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Qantas and Airbus to establish Sustainable Aviation Fuel industry in Australia

Qantas’s new fleet of Airbus A320 NeoXLRs will be part of the airline’s sustainability initiative. Engine maker Patt & Whitney will also contribute to the ASAFP. Photo: Qantas

The Qantas Group and Airbus will invest up to US$200 million to accelerate the establishment of a sustainable aviation fuel (SAF) industry in Australia. The Australian Sustainable Aviation Fuel Partnership was signed 19 June by Qantas Group CEO Alan Joyce and Airbus CEO Guillaume Faury in Doha, ahead of the AGM of the International Air Transport Authority (IATA).

The Qantas Group, which has committed to using 10 per cent SAF in its overall fuel mix by 2030, is currently sourcing SAF overseas. This includes 15% of its fuel use out of London currently and 20 million litres each year for flights from Los Angeles and San Francisco to Australia from 2025. Sustainable fuels cut greenhouse gas emissions by around 80 per cent compared to traditional kerosene and are the most significant tool airlines currently have to reduce their impact on the environment – particularly given they can be used in today’s engines with no modifications.

However, due to the lack of an Australian commercial-scale SAF industry, the airline doesn’t acquire these fuels locally. Meanwhile, Australia is currently exporting millions of tonnes of SAF feedstock every year, such as canola and animal tallow, to be made into SAF in other countries.

“This investment will help kickstart a local biofuels industry in Australia and hopefully encourage additional investment from governments and other business and build more momentum for the industry as a whole,” said Alan Joyce.

“It makes a lot of sense for us to put equity into an industry that we will be the biggest customer of. We’re calling on other companies and producers to come forward with their biofuel projects. In many cases, this funding will be the difference between some of these projects getting off the ground.

“The aviation industry also needs the right policy settings in place to ensure the price of SAF comes down over time so that the cost of air travel doesn’t rise. We’ve had some encouraging discussions with the incoming Australian Government given their strong focus on emissions reduction and look forward to that progressing.”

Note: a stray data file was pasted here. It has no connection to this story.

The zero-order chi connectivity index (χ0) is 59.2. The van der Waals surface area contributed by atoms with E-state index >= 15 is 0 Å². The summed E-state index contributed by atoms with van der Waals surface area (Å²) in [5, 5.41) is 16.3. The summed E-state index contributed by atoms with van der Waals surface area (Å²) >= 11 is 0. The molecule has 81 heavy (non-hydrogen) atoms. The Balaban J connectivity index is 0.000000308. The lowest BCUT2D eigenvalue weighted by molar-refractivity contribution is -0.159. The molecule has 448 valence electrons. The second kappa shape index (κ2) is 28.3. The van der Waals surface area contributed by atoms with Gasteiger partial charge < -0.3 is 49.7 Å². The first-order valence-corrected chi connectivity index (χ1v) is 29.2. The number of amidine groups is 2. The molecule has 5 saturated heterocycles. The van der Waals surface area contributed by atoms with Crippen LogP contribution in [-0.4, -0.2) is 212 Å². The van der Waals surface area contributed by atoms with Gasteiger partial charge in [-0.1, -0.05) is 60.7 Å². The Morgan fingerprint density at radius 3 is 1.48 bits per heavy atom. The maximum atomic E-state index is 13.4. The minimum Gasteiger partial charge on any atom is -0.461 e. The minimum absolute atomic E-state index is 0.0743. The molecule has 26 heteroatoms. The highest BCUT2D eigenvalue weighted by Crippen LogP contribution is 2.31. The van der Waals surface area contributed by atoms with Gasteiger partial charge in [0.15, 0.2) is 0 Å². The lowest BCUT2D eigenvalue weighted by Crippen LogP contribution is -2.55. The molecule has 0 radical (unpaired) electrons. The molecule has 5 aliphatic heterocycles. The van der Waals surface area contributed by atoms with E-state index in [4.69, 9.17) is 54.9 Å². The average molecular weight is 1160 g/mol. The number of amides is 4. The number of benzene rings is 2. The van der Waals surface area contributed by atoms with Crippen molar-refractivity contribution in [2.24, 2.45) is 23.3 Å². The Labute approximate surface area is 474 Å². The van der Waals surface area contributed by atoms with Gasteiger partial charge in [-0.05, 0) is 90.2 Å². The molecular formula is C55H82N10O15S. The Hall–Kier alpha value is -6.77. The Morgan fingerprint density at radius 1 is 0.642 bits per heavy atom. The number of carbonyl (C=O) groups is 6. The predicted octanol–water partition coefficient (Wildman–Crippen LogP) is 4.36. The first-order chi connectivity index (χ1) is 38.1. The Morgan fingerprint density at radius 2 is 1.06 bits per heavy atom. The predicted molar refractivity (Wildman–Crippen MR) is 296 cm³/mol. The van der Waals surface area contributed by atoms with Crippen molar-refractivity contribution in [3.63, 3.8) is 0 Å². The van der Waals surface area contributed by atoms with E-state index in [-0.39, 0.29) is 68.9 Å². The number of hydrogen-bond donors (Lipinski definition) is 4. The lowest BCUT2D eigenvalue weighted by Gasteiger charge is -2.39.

The Qantas and Airbus partnership will invest in locally developed and produced SAF and feedstock initiatives. Projects will have to be commercially viable and meet a strict set of criteria around environmental sustainability, says Qantas.

“The increased use of sustainable aviation fuels will be a key driver to achieve net zero emissions by 2050,” said Guillaume Faury of Airbus. “But we can’t do this without viable industrial systems to produce and commercialise these energy sources at affordable rates and near to key hubs around the world.

“This is especially true for a country like Australia, which is geographically distant and highly reliant on aviation to remain connected both domestically and internationally.”

The two partners agreed to work together on the sustainability initiative as part of the airline’s recently announced orders, including the A350-1000 to operate Project Sunrise non-stop flights from Australia to New York and London and the selection of the A220 and A321XLR under the Qantas Group’s Project Winton domestic fleet renewal, as well as lower emission aircraft for its subsidiary Jetstar.

The new fleet will offer a significant reduction in fuel consumption and carbon emissions of up to 25 per cent from day one and are all already certified for operation using 50 per cent SAF. The Qantas Group Climate Action Plan, released in March 2022, commits the airline group to an interim target of 25 per cent emissions reduction and 10 per cent SAF use in the fuel mix by 2030 and 60 per cent SAF use by 2050.

The partnership is initially for five years with options to extend the duration. Qantas’ financial contribution to the Australian Sustainable Aviation Fuel Partnership includes $50 million previously committed to research and development of SAF in Australia.

Pratt & Whitney, whose GTF engines were recently selected by Qantas for their new A220 and A320neo family aircraft, is also contributing to the venture. The company supports greater use of cleaner, alternative fuels including SAF, while continually advancing the efficiency of aircraft propulsion technology.

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